So last February I read about a couple in Florida throwing their son a first birthday party. The mother said, “These are the memories I want him to have. I want him to know how important and special I think he is.” Then she invited 60 guests to join the boy, his father and herself at the local country club for a big affair catered by a professional party planner and featuring pony rides, a magician, and a pinata.
Birthdays weren’t a big deal in my family as I was growing up; just another day. Somebody might or might not casually mention that this was so and so’s birthday, but I can’t remember special meals except for twice, milestones you might say, when I was six, and again when I was seventeen. That last one was probably because I cried and pouted when No. 16 went by un-heeded or heralded. My teary episode must have gotten to Mama, because the following year she surprised me by inviting several friends from the Church youth group to come for cake and ice cream on my 17th birthday.
The only big birthday bashes were for the oldsters. I suppose it was because if somebody was that old, you never knew how much longer they had. Might as well see them once a year anyway. Great-grandma Pearce was feated year after year with a big family reunion/birthday celebration from around the time she was 80 until she died at 92. Distant relatives scattered all over Florida came with loads of food prepared at home and loaded into boxes that somehow survived the bumpy dirt roads that brought them all back to the “homeplace.”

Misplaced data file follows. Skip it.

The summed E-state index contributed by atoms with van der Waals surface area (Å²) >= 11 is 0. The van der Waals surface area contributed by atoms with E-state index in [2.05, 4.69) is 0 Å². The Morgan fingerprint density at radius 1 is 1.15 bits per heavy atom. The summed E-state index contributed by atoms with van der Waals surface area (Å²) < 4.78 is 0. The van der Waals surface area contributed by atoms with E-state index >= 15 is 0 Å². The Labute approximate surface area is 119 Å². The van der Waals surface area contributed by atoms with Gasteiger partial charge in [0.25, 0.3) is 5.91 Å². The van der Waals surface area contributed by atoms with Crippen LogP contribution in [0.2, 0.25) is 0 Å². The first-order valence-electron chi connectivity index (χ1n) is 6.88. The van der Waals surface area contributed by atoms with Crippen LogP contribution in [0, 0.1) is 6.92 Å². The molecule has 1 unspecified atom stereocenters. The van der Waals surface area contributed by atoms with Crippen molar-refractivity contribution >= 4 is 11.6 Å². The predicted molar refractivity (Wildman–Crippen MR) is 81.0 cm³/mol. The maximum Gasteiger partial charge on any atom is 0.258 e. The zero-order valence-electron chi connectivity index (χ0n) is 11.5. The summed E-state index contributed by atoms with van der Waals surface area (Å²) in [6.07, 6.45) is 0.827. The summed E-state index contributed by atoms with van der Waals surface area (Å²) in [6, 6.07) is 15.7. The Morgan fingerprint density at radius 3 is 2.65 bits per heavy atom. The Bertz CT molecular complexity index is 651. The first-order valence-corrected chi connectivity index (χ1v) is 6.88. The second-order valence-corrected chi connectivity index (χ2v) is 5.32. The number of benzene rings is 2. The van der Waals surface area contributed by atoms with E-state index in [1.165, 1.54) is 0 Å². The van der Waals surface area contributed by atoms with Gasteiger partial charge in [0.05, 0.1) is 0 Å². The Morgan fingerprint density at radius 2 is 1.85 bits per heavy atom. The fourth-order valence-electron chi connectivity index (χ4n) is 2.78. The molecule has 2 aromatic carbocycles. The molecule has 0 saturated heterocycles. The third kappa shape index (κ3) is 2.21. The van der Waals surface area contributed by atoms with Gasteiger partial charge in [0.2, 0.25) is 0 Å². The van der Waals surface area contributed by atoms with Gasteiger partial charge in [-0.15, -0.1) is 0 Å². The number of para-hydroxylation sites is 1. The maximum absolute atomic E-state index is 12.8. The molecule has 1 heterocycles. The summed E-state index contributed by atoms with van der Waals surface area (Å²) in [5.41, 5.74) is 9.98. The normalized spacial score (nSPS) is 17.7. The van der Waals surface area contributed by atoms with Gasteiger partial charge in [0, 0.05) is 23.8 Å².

Grandpa and other men in the family put up wooden sawhorses with plywood tops covered with quilts and tabletops. The women unloaded all the potluck boxes and spread everything out on the tables, while someone else took pictures of Great-Grandma with various family members. Big time partying where gallons of iced tea were consumed all afternoon until everyone departed bone tired and in time to make it to evening services at church. That’s about as big a birthday celebration as I ever saw growing up.
When I started my own family, we made it a point to make each birthday a special day. The birthday person was allowed to choose the menu and I learned to decorate cakes so that each birthday featured a cake tailored to the particular interests of the feated person. Hubby in turn began making cakes for me each year, and decorating them as well. They were so special it more than made up for any I had missed in childhood.
Things today seem to have changed quite a bit if the Florida couple is indicative of the norm. I don’t mean to sound like a sour puss, but I just can’t help wondering how long their one-year-old will even remember it, or even if he understood what the fuss was all about. They may not realise yet what a hard precedent they’ve set up so early that may prove impossible to follow in years to come. When he’s sixteen or seventeen, or about to attend his first prom . . . well I just don’t know if an ordinary limousine is going to do it. And unless he follows in the footsteps of Michael Jackson, I doubt that pony rides and magicians will work either.